278,253 Pages

HMS Medea (1778)
300px
Plan of Medea dated 1778
Career (Great Britain) Royal Navy Ensign (1707-1801)
Name: HMS Medea
Ordered: 14 May 1776
Builder: James Martin Hillhouse, Bristol
Laid down: June 1776
Launched: 28 April 1778
Completed: 15 September 1778 (at Plymouth Dockyard)
Commissioned: May 1778
Fate: Sold to break up 1805
General characteristics
Class & type: 28-gun Enterprise-class sixth-rate frigate
Tons burthen: 604 7794 (bm)
Length: 120 ft 9 12 in (36.817 m) (overall)
99 ft 4 in (30.28 m) (keel)
Beam: 33 ft 10 in (10.3 m)
Depth of hold: 11 ft 0 12 in (3.366 m)
Sail plan: Full-rigged ship
Complement: 200 officers and men
Armament:


Upper deck: 24 × 9-pounder guns
QD: 4 x 6-pounder guns + 4 x 18-pounder carronades
Fc: 2 x 18-pounder carronades

12 x swivel guns

HMS Medea was a 28-gun Enterprise-class sixth-rate frigate of the Royal Navy. The Medea was first commissioned in May 1778 under the command of Captain William Cornwallis. She was sold for breaking up in 1805.

Career[edit | edit source]

Medea and HM hired ship Countess of Scarborough shared in the capture, on 17 June 1779, of the French privateers Compte de Maurepas and Due de la Vauguyon.[1] Medea captured Due de la Vauguyon (or Duc de Lavaugnon) of Dunkirk, a cutter of 14 guns and 98 men, after a fight of an hour. The fight cost the French four men killed and ten wounded; Medea had no casualties. The Royal Navy took her into service as Duc de la Vauginon.

Duc de la Vauguyon had captured and ransomed a lobster smack sailing from Norway to Britain. The master of the smack informed Captain James Montague of Medea that the privateer had had a consort. Medea's rigging was too cut up for her to pursue the consort, so Montague sent Countess of Scarborough, Captain Thomas Piercy, after her. Piercy caught up with Compte de Maurepas, of Dunkirk, after a few hours and the privateer struck without resistance. She was armed with fourteen 4-pounder guns and had a crew of 87 men.[2]

On 5 May 1781 Medea assisted Roebuck in the capture off Sandy Hook of the Protector, a 28-gun frigate of the Massachusetts State Navy. The prisoners were taken off to the prison hulk Jersey (Boston Gazette, March 5, 19, April 30, May 14, July 2, 1781; Independent Chronicle, May 4, 1781; Massachusetts Mag., July, October, 1910, January, 1911, January, 1912; Mass. Court Rec., February 14, March 3, 6, 7, May 19, 1781 ; Mass. Rev. Rolls, xxxix, 45; Mass. Archives, clviii, 212; Fox, 79-88.) http://www.americanrevolution.org/navy/nav16.html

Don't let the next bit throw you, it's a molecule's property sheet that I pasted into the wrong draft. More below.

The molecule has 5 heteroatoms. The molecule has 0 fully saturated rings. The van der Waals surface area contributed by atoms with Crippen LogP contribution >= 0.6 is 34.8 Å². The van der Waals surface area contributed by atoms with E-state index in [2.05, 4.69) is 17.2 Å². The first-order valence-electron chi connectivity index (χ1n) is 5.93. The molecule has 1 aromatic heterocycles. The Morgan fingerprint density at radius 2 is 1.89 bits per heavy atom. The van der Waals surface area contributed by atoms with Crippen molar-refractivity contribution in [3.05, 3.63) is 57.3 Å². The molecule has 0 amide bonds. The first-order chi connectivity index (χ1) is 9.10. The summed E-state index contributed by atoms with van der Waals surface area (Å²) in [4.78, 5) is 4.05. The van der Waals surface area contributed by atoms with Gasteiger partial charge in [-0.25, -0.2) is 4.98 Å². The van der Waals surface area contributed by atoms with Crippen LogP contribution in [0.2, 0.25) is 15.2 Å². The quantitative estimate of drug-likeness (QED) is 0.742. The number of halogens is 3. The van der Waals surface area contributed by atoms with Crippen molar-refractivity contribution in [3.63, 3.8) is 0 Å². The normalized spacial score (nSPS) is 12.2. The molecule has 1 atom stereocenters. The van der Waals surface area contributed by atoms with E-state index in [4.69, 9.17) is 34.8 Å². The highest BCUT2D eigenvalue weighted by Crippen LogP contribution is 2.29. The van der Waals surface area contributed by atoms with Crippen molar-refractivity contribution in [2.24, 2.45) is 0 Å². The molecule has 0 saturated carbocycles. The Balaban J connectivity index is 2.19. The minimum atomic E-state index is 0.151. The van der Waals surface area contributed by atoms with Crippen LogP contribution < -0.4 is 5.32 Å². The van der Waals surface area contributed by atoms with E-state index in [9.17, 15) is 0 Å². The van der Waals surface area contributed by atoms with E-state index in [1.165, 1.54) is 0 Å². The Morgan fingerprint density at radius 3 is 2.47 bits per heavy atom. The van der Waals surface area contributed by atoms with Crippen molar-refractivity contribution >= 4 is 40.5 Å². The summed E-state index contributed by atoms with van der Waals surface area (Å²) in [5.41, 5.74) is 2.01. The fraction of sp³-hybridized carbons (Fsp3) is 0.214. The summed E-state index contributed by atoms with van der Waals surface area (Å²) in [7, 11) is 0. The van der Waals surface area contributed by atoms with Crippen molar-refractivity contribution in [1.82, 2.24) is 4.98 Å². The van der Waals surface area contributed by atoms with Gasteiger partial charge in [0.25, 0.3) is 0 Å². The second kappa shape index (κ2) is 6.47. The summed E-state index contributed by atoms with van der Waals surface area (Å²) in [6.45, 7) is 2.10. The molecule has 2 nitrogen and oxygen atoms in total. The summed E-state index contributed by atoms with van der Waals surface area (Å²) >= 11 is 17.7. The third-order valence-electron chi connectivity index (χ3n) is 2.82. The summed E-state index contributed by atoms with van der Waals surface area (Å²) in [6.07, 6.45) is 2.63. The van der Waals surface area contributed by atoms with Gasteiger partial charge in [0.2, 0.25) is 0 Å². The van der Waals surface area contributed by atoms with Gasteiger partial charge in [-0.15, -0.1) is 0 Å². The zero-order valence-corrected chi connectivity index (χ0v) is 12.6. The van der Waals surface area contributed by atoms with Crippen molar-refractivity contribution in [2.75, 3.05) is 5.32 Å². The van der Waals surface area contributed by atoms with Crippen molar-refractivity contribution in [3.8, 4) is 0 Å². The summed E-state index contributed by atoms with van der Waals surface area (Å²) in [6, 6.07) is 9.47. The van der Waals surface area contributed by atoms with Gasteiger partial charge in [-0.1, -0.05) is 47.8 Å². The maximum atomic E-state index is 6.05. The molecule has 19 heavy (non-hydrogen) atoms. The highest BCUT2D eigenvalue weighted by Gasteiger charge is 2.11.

On 7 September 1781 Medea captured the Belisarius, "a fast sailing frigate of 26 guns and 147 men, belonging to Salem". Medea captured her off the Delaware River. Amphitrite and Savage shared in the capture.[3] The Royal Navy took her into service as the sixth rate HMS Belisarius, but then sold her in 1783, after the end of the war.

Medea made a number of other captures in summer 1781. These included the ship Phoenix (1 June), the ship Rover (20 June), the schooner Neptune (30 July; with Amphitrite and General Monk), and the brig Marianne (3 August).[3]

Citations[edit | edit source]

  1. [Script error: No such module "London Gazette util". "No. 12061"]. 26 February 1780. p. Script error: No such module "London Gazette util".. Script error: No such module "London Gazette util". Script error: No such module "London Gazette util".
  2. Beatson (1804), Vol. 4, p.558.
  3. 3.0 3.1 [Script error: No such module "London Gazette util". "No. 12227"]. 22 September 1781. p. Script error: No such module "London Gazette util".. Script error: No such module "London Gazette util". Script error: No such module "London Gazette util".

References[edit | edit source]

  • Beatson, Robert (1804) Naval and military memoirs of Great Britain, from 1727 to 1783. Vol 4. (Longman, Hurst, Rees and Orme).
  • Gardiner, Robert (1992) The First Frigates. (London:Conway Maritime Press). ISBN 0-85177-601-9.
  • Lyon, David (1993) The Sailing Navy List. (London:Conway Maritime Press). ISBN 0-85177-617-5.
  • Winfield, Rif (2007) British Warships in the Age of Sail, 1714 to 1792. (London: Seaforth Publishing). ISBN 978-1-84415-700-6.


This page uses Creative Commons Licensed content from Wikipedia (view authors).
Community content is available under CC-BY-SA unless otherwise noted.